Arguments filed in Supreme Court case of Baby Veronica
Attorneys representing the James Island couple whose adoptive daughter was returned to her biological father under the federal Indian Child Welfare Act filed briefs with the U.S. Supreme Court this week in support of their position.
Last month, the high court agreed to hear the case involving the contested adoption of a 3-year-old girl named Veronica, or Little Star, as she is known to the Cherokee. The court has scheduled oral arguments in the case for April 16.
Attorneys for Matt and Melanie Capobianco of James Island argue that the “human tragedy” of removing Veronica from the couple’s home was neither mandated by the Indian Child Welfare Act nor permitted by the Constitution.
The guardian ad litem in the case also submitted a brief in support of the couple’s position, arguing that the lower court’s decision to return Veronica to her biological father is a perversion of the Indian Child Welfare Act.
The biological father, Dusten Brown, and his attorneys have not yet filed new briefs with the court in support of their case. They, however, have long maintained the lower courts properly interpreted the 1978 law, which aims to preserve American Indian families.
Brown’s supporters say the law was fairly applied, helping to reunite Veronica with her loving father and preserve their culture. They are hoping the high court will do nothing to change that.
The Capobiancos’ attorneys argue that the child’s father renounced his parental responsibilities when he told his fiancé at the time that he would not help support the baby, according to the brief.
In June 2009, the father responded to the mother in a text message that he was renouncing his parental rights, the brief stated. The mother later placed her baby, who had not yet been born, up for adoption. She chose Matt and Melanie Capobianco of James Island.
“Yet the decision below blames the birth mother and the adoptive couple — everyone except the Father, whose vanishing act triggered the adoption in the first instance,” the brief stated.
The mother’s attorney, before the adoption was finalized, notified the Cherokee Nation of the pending adoption. The letter provided the father’s full name but misspelled his first name as “Dustin” rather than “Dusten.” The adoption moved forward after the Cherokee Nation responded in September 2009 that, based on the information provided, Brown was not a member of the Cherokee Nation and that ICWA did not apply to the adoption proceeding.
Cherokee Nation officials later realized the error, confirmed Brown’s status with the tribe and have fought on his behalf.
When the father was notified of the adoption plans, he signed a document that stated he is the birth father and that he was not contesting the adoption. He soon changed his mind and contested the adoption, testifying that when he signed that form, he believed that he was signing away his rights to the mother of his child, the brief stated.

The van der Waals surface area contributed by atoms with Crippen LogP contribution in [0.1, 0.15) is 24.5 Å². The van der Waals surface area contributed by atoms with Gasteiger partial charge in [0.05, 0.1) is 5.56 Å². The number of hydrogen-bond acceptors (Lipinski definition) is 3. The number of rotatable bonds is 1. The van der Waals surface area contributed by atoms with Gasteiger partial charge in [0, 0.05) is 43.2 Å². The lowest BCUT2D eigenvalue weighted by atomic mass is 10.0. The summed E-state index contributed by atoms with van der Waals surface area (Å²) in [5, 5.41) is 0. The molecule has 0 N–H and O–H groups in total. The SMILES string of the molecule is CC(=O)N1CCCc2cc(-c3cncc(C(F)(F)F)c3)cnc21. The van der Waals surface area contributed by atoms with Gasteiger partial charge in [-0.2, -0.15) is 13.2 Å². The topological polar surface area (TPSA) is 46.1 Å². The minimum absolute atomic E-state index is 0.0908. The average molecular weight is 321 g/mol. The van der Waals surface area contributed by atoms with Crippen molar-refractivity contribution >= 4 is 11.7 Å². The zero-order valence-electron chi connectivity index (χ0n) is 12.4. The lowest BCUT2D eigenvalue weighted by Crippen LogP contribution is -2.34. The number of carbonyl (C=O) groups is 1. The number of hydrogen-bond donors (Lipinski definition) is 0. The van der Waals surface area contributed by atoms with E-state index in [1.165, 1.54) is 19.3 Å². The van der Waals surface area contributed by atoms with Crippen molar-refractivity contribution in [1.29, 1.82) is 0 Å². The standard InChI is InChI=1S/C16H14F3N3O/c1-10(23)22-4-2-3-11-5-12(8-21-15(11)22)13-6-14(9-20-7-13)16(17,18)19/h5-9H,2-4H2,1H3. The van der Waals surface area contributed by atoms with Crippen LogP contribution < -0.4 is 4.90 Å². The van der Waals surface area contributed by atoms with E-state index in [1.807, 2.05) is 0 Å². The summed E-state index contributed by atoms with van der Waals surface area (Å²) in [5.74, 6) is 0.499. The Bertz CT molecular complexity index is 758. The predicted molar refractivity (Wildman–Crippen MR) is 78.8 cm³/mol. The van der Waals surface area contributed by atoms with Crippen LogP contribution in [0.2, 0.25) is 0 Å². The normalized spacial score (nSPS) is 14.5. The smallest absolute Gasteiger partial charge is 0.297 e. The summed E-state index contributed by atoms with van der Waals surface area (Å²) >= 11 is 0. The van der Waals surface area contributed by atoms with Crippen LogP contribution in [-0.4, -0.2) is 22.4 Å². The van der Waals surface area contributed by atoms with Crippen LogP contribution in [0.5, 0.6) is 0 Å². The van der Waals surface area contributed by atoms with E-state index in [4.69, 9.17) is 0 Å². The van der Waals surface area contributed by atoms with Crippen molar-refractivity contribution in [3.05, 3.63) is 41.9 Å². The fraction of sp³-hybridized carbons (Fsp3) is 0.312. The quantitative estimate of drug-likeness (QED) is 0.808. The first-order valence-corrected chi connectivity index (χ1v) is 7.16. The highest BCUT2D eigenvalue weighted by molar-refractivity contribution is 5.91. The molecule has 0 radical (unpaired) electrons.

Brown later admitted that his behavior wasn’t becoming of a father, but said he would have been more involved if he knew Veronica was up for adoption.
“We do not doubt that some fathers who initially renounce a desire to be a parent may sincerely have a change of heart about parenthood upon learning of a mother’s adoptive placement. But our society has long barred unwed fathers from joining the game of child-rearing too late,” the Capobiancos’ brief states.
Attorneys argue that the window of opportunity for unwed fathers to embrace parenthood is limited by the law. The ICWA does not permit unwed fathers who act too late under state law to veto a mother’s adoptive placement, attorneys argue in the brief.
While the Supreme Court’s decision on this case will ultimately decide where Veronica will end up, it has the potential to affect the way thousands of adoptions are handled each year and alter the playing field for Native American groups from coast-to-coast.
The briefs contend that the justices will have to answer two questions: whether a non-custodial parent can invoke the Indian Child Welfare Act to block an adoption and whether the act defines “parent” to include an unwed biological father who did not take steps to obtain legal status as a parent.
The Capobiancos have not seen Veronica since a Charleston County Family Court ruling relinquished the girl to Brown on New Year’s Eve of 2011. He then took her home to live with him in Oklahoma.
The couple then appealed that decision, but failed to win over the state Supreme Court, which upheld the family court ruling by a 3-2 vote in July.
The justices said they ruled with “a heavy heart,” but they were bound by law to give Brown an edge. Though Brown did not support the girl’s mother during pregnancy, his rights as a parent should not be stripped, the court confirmed.